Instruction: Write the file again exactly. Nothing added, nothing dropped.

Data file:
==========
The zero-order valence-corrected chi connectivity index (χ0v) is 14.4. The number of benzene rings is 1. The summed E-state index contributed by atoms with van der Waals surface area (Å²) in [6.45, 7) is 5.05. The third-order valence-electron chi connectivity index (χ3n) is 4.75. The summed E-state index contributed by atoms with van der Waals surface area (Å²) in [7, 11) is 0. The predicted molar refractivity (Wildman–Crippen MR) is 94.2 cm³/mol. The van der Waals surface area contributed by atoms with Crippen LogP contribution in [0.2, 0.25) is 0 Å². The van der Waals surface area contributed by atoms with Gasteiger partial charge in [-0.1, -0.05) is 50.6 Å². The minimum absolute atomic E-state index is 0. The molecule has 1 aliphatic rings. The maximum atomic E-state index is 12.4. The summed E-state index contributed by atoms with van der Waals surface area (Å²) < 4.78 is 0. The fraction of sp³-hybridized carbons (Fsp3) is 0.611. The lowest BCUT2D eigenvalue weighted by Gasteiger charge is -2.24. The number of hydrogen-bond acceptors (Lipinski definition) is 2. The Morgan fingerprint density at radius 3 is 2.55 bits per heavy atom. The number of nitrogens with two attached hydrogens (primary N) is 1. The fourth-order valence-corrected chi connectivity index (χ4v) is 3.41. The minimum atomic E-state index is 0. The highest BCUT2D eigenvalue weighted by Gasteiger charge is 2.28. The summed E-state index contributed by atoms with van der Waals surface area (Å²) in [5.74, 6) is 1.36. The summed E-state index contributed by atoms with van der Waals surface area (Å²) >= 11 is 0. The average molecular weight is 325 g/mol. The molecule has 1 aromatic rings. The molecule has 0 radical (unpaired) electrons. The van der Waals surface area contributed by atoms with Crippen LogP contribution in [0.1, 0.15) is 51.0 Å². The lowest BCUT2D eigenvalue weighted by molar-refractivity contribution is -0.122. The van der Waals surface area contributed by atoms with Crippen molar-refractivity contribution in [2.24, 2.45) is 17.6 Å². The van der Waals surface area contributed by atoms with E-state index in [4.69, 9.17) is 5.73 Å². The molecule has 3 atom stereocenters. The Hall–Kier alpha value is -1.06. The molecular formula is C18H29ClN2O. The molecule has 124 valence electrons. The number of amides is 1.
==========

The zero-order valence-corrected chi connectivity index (χ0v) is 14.4. The number of benzene rings is 1. The summed E-state index contributed by atoms with van der Waals surface area (Å²) in [6.45, 7) is 5.05. The third-order valence-electron chi connectivity index (χ3n) is 4.75. The summed E-state index contributed by atoms with van der Waals surface area (Å²) in [7, 11) is 0. The predicted molar refractivity (Wildman–Crippen MR) is 94.2 cm³/mol. The van der Waals surface area contributed by atoms with Crippen LogP contribution in [0.2, 0.25) is 0 Å². The van der Waals surface area contributed by atoms with Gasteiger partial charge in [-0.1, -0.05) is 50.6 Å². The minimum absolute atomic E-state index is 0. The molecule has 1 aliphatic rings. The maximum atomic E-state index is 12.4. The summed E-state index contributed by atoms with van der Waals surface area (Å²) < 4.78 is 0. The fraction of sp³-hybridized carbons (Fsp3) is 0.611. The lowest BCUT2D eigenvalue weighted by Gasteiger charge is -2.24. The number of hydrogen-bond acceptors (Lipinski definition) is 2. The Morgan fingerprint density at radius 3 is 2.55 bits per heavy atom. The number of nitrogens with two attached hydrogens (primary N) is 1. The fourth-order valence-corrected chi connectivity index (χ4v) is 3.41. The minimum atomic E-state index is 0. The highest BCUT2D eigenvalue weighted by Gasteiger charge is 2.28. The summed E-state index contributed by atoms with van der Waals surface area (Å²) in [5.74, 6) is 1.36. The summed E-state index contributed by atoms with van der Waals surface area (Å²) >= 11 is 0. The average molecular weight is 325 g/mol. The molecule has 1 aromatic rings. The molecule has 0 radical (unpaired) electrons. The van der Waals surface area contributed by atoms with Crippen LogP contribution in [0.1, 0.15) is 51.0 Å². The lowest BCUT2D eigenvalue weighted by molar-refractivity contribution is -0.122. The van der Waals surface area contributed by atoms with Crippen molar-refractivity contribution in [2.24, 2.45) is 17.6 Å². The van der Waals surface area contributed by atoms with E-state index in [4.69, 9.17) is 5.73 Å². The molecule has 3 atom stereocenters. The Hall–Kier alpha value is -1.06. The molecular formula is C18H29ClN2O. The molecule has 124 valence electrons. The number of amides is 1.